Facing up to strategic error

A cou­ple of weeks ago I was in Lagos (Nige­ria) talk­ing to a busi­ness group about world trade and the WTO. I sug­gest­ed that the deci­sion of the African-Caribbean and Least Devel­oped Coun­tries group at the WTO’s Can­cún Min­is­te­r­i­al meet­ing to walk away from the nego­ti­a­tions on issues such as trade facil­i­ta­tion and invest­ment was a strate­gic error that I hoped African busi­ness would try to cor­rect. The next speak­er at the seminar—a Niger­ian trade consultant—said I was wrong: the Can­cún walk-out was an effec­tive blow that the devel­op­ing coun­tries of the South had deliv­ered to the indus­tri­al­ized North. He got a round of applause from the busi­ness peo­ple present. Oth­ers in Africa, how­ev­er, share my view. Here’s a com­ment from ‘The Nation’ (Kenya) this week: bq. There are some polit­i­cal lead­ers and oth­er observers who false­ly por­tray WTO issues as a sim­plis­tic North / South con­flict. The real­i­ty is that the African economies (which account for less than five per­cent of world trade) are not viewed as a threat by devel­oped coun­tries. bq. Iron­i­cal­ly, at Can­cun, some very pro­tec­tion­ist states were allowed to hide behind the rhetoric of “Third World sol­i­dar­i­ty,” while tru­ly strug­gling economies like Kenya are in fact far more hurt by the trade-dis­tort­ing poli­cies of oth­er devel­op­ing economies (via “AllAfrica.com”:http://allafrica.com/stories/200403020021.html) Devel­op­ing coun­tries might repeat the Can­cún mis­take unless their busi­ness com­mu­ni­ties start tak­ing the WTO talks seri­ous­ly and insist that their gov­ern­ments stop play­ing pol­i­tics with real mar­ket oppor­tu­ni­ties. This means under­stand­ing why the refusal to nego­ti­ate at Can­cún was a strate­gic error: # You can play the ‘walk-out’ card just once or it los­es it’s impact. Expe­ri­enced nego­tia­tors know that when you walk out you must make it very clear what you want as the price of your return—or you waste the play. The African etc. group at Can­cún walked out say­ing they did­n’t want some­thing (nego­ti­a­tions on the ‘Sin­ga­pore issues’ to which they had agreed at Doha). This neg­a­tive was the weak­est pos­si­ble strate­gic objec­tive when much stronger objec­tives were on offer such as, for exam­ple, the elim­i­na­tion of export sub­si­dies that were under­min­ing their agri­cul­tur­al economies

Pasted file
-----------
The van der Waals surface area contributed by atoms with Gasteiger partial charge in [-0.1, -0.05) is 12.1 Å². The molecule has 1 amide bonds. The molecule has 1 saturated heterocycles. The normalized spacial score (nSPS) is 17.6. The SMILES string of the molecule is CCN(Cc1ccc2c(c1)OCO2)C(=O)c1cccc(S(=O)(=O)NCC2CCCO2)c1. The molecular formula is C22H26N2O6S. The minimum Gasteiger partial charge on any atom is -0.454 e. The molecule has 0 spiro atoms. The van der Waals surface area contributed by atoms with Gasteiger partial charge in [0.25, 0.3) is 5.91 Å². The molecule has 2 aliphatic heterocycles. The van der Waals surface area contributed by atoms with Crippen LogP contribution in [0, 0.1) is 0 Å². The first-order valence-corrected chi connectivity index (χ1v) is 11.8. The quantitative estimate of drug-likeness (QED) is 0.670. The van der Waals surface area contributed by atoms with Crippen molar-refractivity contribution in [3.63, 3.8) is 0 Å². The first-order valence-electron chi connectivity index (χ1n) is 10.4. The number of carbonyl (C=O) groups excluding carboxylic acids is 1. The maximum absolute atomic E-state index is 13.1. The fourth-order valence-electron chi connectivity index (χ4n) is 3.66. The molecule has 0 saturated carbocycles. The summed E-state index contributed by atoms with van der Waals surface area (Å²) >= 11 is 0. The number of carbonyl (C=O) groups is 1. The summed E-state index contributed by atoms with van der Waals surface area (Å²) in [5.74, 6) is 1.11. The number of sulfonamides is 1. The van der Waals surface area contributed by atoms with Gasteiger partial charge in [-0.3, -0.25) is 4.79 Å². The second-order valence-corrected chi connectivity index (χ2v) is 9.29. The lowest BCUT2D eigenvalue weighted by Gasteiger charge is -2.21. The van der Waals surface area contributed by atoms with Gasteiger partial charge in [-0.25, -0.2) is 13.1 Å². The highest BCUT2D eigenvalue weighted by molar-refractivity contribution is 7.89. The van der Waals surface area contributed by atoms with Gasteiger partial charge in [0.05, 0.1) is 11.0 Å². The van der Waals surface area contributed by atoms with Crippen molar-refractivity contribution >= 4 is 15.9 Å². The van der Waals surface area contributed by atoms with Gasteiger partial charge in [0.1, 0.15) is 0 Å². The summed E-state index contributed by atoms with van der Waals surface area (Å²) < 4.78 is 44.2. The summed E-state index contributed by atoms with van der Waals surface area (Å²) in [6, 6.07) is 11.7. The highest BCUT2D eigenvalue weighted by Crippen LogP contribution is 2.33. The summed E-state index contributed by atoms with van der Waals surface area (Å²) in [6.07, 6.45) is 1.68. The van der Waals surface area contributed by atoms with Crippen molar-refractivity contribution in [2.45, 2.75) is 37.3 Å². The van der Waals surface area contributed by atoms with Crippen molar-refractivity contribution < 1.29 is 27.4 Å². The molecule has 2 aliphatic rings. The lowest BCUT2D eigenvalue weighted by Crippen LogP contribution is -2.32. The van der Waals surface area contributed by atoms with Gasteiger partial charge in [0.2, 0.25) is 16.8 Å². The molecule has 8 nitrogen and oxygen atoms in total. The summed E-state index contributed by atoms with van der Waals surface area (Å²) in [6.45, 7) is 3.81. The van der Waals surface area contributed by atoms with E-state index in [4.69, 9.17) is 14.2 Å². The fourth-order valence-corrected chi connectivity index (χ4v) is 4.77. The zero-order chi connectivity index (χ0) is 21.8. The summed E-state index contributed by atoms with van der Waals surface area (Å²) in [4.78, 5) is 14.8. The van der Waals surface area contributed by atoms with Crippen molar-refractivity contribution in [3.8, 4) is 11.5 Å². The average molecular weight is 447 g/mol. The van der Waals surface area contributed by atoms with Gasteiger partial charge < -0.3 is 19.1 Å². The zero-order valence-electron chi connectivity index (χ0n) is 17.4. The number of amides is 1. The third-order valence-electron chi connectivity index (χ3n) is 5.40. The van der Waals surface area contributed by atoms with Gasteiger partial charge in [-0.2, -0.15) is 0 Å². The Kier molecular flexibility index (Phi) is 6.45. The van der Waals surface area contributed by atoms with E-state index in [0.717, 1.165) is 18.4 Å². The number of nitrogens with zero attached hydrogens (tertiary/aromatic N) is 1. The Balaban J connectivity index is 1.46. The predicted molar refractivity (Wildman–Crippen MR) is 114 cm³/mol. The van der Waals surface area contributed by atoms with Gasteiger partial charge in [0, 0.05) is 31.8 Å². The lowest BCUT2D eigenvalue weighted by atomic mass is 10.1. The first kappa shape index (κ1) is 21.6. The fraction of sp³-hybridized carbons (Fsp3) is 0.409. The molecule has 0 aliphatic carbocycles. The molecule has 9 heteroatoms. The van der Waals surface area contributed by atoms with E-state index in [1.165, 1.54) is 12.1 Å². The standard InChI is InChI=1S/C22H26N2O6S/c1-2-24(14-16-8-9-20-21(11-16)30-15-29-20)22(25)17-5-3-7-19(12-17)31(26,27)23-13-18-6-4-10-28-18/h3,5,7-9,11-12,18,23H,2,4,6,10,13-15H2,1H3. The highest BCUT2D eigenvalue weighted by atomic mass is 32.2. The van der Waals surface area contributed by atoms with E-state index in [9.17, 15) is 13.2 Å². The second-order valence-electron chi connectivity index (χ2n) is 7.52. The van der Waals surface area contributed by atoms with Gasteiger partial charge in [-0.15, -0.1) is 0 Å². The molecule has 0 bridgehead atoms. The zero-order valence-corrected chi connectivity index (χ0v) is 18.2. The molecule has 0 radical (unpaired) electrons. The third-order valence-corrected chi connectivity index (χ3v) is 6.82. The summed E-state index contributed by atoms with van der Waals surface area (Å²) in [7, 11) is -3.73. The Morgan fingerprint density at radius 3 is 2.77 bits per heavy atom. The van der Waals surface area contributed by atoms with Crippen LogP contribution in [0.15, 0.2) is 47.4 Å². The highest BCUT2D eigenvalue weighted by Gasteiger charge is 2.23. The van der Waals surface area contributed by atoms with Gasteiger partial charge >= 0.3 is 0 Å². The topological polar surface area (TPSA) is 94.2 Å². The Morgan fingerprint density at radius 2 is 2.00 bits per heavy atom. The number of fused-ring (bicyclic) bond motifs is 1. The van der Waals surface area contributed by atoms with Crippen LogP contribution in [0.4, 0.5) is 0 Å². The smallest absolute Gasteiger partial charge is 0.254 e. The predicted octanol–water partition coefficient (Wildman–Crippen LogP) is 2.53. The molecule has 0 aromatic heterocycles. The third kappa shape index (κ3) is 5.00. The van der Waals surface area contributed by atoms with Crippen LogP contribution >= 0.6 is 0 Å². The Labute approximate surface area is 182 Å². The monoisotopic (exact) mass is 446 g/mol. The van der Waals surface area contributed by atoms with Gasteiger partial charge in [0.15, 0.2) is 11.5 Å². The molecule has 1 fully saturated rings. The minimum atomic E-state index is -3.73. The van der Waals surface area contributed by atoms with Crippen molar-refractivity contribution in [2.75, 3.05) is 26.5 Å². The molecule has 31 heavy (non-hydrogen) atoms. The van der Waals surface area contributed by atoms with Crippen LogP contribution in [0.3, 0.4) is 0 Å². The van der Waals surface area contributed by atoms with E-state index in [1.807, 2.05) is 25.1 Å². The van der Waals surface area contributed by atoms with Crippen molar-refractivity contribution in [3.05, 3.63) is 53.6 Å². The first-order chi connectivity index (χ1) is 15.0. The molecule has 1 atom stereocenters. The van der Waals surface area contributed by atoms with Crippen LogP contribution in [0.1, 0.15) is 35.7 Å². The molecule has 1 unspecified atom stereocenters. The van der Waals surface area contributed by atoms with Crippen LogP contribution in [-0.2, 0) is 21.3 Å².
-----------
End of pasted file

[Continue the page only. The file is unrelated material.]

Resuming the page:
# The ‘neg­a­tive con­di­tion’ was, in fact, a pro­found mis­take. African etc. economies (Nige­ria, per­haps most of all) des­per­ate­ly need progress on trade facil­i­ta­tion and invest­ment. Part­ly at the urg­ing of glob­al NGOs, the Africans at Can­cún walked out on pre­cise­ly the wrong issues. What did Africa get out of Can­cún? In my view, noth­ing but delay on mat­ters that they real­ly need to progress. They let the indus­tri­al­ized coun­tries off the hook, so they could face elec­tions (USA), and the exten­sion of agri­cul­tur­al sub­si­dies to 10 new coun­tries (EU) in 2004 with­out out­side pres­sure on the pro­tec­tion­ist aspects of their trade policies.

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